An article by Alfred Farrugia, former Maltese diplomat and ICAR Ph.D. candidate, in the Famagusta Gazette, addresses the structural ways in which conflict can be reduced in Cyprus following the Maltese political model.
© Marc Gopin
The Parliamentary system in Malta has worked fairly well since the island gained its Independence from Britain in 1964. Perhaps the time has come for Cyprus to consider the possibility of moving from a Presidential system to a parliamentary system…
Cyprus needs a paradigm shift to reach a sustainable solution with the two communities represented in a single Cabinet of a united government. With EU membership, the Turkish Cypriots have a guarantee that the past mistakes will not be repeated again. The basic human needs of security, identity and recognition can be satisfied in a united Cyprus if the two communities really wish to live in peace with each other, as they did for generations….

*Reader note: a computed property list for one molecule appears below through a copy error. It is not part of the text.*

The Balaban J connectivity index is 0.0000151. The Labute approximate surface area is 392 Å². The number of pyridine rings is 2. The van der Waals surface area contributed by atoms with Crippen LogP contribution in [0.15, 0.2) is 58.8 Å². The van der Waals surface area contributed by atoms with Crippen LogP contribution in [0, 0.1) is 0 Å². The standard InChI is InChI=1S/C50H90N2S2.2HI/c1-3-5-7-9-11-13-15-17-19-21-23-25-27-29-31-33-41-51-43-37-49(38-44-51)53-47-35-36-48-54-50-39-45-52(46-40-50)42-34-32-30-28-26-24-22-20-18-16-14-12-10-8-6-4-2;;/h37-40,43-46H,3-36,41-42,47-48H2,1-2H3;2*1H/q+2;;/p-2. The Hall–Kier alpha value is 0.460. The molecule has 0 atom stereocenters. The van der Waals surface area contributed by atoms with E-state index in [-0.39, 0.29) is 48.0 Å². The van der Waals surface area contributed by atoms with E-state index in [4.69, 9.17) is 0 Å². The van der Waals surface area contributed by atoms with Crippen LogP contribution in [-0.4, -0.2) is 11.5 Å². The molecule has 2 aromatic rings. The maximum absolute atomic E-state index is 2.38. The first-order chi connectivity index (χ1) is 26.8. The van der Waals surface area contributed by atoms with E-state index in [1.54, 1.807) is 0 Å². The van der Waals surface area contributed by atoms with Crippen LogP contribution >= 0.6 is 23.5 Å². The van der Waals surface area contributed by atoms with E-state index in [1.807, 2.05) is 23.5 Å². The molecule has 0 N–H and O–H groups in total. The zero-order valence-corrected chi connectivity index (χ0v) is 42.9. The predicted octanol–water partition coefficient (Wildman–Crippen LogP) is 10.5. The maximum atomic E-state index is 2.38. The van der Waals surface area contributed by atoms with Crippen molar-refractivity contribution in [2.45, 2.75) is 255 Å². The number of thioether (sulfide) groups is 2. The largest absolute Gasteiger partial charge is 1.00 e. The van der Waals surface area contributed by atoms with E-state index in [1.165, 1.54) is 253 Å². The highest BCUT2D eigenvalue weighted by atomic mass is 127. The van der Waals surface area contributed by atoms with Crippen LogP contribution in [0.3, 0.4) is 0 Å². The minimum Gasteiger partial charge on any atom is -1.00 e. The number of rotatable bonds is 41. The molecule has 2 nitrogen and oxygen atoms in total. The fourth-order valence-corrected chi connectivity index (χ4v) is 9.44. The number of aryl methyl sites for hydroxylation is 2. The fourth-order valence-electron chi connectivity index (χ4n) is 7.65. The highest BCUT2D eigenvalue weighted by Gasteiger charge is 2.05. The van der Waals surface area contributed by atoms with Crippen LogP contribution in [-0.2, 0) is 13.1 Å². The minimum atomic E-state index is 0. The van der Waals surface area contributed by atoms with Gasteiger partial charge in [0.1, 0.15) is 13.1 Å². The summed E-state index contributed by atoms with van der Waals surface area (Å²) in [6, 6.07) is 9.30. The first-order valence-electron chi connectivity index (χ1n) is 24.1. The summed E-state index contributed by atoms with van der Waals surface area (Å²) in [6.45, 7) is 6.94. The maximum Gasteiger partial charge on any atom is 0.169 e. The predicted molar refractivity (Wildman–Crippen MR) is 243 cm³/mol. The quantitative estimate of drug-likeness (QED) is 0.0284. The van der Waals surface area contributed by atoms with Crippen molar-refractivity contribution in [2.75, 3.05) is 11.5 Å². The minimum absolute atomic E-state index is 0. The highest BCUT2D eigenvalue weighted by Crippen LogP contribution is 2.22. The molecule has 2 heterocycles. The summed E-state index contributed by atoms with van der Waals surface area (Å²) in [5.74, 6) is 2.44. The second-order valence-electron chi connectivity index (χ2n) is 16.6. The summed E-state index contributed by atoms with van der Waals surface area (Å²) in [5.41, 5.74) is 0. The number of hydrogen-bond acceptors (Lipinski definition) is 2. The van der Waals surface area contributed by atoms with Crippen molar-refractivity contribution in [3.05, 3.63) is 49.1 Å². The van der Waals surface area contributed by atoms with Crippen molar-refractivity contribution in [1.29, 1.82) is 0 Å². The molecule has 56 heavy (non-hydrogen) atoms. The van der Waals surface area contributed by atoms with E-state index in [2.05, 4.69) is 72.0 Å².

Turkish Cypriots are likely to be in a better position to influence the decisions and developments in their own island if they unite with the Greek Cypriots in a parliamentary system. The carrot – and the stick – that they could have their own state when in fact the strings are pulled by a neighbouring country that has other interests, should have become abundantly clear by now.